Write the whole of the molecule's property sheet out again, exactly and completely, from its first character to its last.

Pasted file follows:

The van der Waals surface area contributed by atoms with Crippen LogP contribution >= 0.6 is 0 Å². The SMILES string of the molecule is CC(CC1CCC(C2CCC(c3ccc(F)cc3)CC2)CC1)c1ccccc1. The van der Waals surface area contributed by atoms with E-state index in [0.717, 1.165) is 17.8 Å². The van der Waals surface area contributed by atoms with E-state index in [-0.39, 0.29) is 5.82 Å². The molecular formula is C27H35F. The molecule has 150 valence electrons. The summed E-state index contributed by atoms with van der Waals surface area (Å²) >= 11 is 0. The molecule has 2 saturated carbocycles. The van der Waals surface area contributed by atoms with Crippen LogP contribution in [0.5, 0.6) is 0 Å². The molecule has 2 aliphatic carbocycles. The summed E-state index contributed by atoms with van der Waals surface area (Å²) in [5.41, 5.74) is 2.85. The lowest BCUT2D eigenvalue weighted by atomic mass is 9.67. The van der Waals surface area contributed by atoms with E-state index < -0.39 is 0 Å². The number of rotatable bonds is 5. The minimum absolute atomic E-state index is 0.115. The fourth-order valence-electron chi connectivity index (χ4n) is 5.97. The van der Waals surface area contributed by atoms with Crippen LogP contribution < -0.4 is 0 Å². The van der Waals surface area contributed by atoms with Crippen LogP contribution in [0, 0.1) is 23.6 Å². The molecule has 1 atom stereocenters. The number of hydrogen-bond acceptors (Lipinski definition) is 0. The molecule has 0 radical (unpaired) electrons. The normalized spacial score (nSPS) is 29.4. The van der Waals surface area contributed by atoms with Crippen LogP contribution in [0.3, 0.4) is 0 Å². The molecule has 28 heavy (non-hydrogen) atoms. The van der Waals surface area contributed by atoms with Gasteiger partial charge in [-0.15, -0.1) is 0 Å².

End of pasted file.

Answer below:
The van der Waals surface area contributed by atoms with Crippen LogP contribution >= 0.6 is 0 Å². The SMILES string of the molecule is CC(CC1CCC(C2CCC(c3ccc(F)cc3)CC2)CC1)c1ccccc1. The van der Waals surface area contributed by atoms with E-state index in [0.717, 1.165) is 17.8 Å². The van der Waals surface area contributed by atoms with E-state index in [-0.39, 0.29) is 5.82 Å². The molecular formula is C27H35F. The molecule has 150 valence electrons. The summed E-state index contributed by atoms with van der Waals surface area (Å²) >= 11 is 0. The molecule has 2 saturated carbocycles. The van der Waals surface area contributed by atoms with Crippen LogP contribution in [0.5, 0.6) is 0 Å². The molecule has 2 aliphatic carbocycles. The summed E-state index contributed by atoms with van der Waals surface area (Å²) in [5.41, 5.74) is 2.85. The lowest BCUT2D eigenvalue weighted by atomic mass is 9.67. The van der Waals surface area contributed by atoms with E-state index < -0.39 is 0 Å². The number of rotatable bonds is 5. The minimum absolute atomic E-state index is 0.115. The fourth-order valence-electron chi connectivity index (χ4n) is 5.97. The van der Waals surface area contributed by atoms with Crippen LogP contribution < -0.4 is 0 Å². The van der Waals surface area contributed by atoms with Crippen LogP contribution in [0, 0.1) is 23.6 Å². The molecule has 1 atom stereocenters. The number of hydrogen-bond acceptors (Lipinski definition) is 0. The molecule has 0 radical (unpaired) electrons. The normalized spacial score (nSPS) is 29.4. The van der Waals surface area contributed by atoms with Crippen LogP contribution in [0.3, 0.4) is 0 Å². The molecule has 28 heavy (non-hydrogen) atoms. The van der Waals surface area contributed by atoms with Gasteiger partial charge in [-0.15, -0.1) is 0 Å².